[Review] Olija – Nintendo Switch

  • Developer: Skeleton Crew Studio, Thomas Olsson
  • Publisher: Devolver Digital
  • Release Date: 28/01/2021
  • Price: £13.49 / $14.99
  • Code provided by Devolver Digital

Introducing: Olija Switch Review

It’s funny, this is usually the part where I would claim that I knew nothing about this game, but this game has had somewhat of a marketing push from Devolver Digital, so I already had this game on my wishlist when I picked it up to review. So, to anybody who is in the same boat I was in, is this game worth buying? Or is it best left forgotten?

Hey There Olija


The start of the game alludes to there being more story than there actually is. (This is just one of the things I don’t like about the start, which I’ll delve into later). You play as a man named Faraday, who ends up shipwrecked in the middle of a fishing voyage. However, the place he lands, Terraphage, is special. You can only leave through one particular door, which requires three blue keys to open.

Faraday is not alone, however. Many castaways have been doomed to this place, eventually building a small settlement named Oaktide to live in as they try to escape. There is also the titular princess called Olija, and her royal guard. The guards do not approve of Faraday, but that does not stop him from making contact with her.

Olija isn’t the main focus of the game, but Faraday’s interactions with her are lovely and are probably the most interesting aspect of the story. There are a few recurring characters you meet and you can find and save more castaways trapped in the levels in order to bolster up Oaktide, but story is certainly not the biggest factor. But all in all, I’m happy with what is there, it provides an interesting backdrop to your adventure.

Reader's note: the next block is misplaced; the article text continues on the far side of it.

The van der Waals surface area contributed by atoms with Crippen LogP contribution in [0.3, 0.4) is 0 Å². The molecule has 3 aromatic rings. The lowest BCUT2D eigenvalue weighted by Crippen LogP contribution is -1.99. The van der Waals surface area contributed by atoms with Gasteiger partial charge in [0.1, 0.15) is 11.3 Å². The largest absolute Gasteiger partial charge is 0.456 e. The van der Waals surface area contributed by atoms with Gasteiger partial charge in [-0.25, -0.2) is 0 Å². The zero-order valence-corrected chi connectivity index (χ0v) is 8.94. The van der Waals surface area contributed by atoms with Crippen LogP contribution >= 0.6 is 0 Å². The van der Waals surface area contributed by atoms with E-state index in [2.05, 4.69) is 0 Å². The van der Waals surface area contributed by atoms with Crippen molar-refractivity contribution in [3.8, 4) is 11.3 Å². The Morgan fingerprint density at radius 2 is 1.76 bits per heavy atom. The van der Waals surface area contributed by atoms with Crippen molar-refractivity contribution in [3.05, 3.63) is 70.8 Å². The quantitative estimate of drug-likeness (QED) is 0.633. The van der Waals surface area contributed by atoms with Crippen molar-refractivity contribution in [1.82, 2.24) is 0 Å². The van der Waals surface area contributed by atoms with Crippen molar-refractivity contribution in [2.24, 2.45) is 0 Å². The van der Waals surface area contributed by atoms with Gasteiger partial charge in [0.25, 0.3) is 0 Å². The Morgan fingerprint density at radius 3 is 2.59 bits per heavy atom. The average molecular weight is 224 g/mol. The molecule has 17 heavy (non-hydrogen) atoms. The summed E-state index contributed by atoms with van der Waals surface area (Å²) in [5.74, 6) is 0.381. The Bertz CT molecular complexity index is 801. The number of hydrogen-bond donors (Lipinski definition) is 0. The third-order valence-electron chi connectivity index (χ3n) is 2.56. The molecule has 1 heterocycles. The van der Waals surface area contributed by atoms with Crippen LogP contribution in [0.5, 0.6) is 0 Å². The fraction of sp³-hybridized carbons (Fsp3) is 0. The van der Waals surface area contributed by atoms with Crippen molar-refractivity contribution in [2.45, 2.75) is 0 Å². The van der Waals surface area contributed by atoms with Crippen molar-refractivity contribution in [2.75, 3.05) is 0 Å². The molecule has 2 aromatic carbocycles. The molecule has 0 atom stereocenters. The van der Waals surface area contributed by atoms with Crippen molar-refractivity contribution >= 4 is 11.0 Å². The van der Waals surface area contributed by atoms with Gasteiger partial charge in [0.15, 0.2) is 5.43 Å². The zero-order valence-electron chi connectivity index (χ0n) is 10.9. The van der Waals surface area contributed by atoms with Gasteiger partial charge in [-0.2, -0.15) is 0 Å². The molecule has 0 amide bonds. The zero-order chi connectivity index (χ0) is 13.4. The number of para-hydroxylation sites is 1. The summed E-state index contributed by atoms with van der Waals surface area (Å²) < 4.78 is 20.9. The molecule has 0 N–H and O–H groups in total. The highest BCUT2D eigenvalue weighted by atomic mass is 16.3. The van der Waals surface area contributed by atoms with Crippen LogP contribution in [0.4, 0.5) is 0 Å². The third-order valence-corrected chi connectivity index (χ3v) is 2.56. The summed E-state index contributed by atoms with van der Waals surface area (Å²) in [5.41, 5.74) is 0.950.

Warp and Slash


To get back to me not enjoying the start, it all comes down to your starting moveset. You can jump, attack, and dive when you start the game. While you don’t spend an extended amount of time without any weapons, having so few options in the beginning tutorial led to it being extremely basic and boring. But if you stick with it until you get the legendary harpoon, the game completely changes.

Apart from being another weapon to attack with, you can toss your harpoon at enemies, parts of the environment, or these weird… eyes… and if you hit your target, you can then teleport to it – akin to Vergil’s summoned swords from Devil May Cry. You can also call it back at any time. This is the main draw of Olija. It takes a bit of getting used to, but when you’ve mastered it, you’ll be zipping around levels and not giving enemies any time to breathe in combat.

It’s used in some clever ways too. For instance, if you see some black goop dangling from the ceiling, chances are throwing your harpoon at it will let you teleport to a hidden area. But of course, this isn’t the only tool in your arsenal – you have a range of secondary weapons you can switch between at the push of a button, a thunder stone which can be used to electrocute enemies as well as power certain doors, and craftable hats that you equip at the start of exploring an island, all with different draws.

A Little Too Short, But Sweet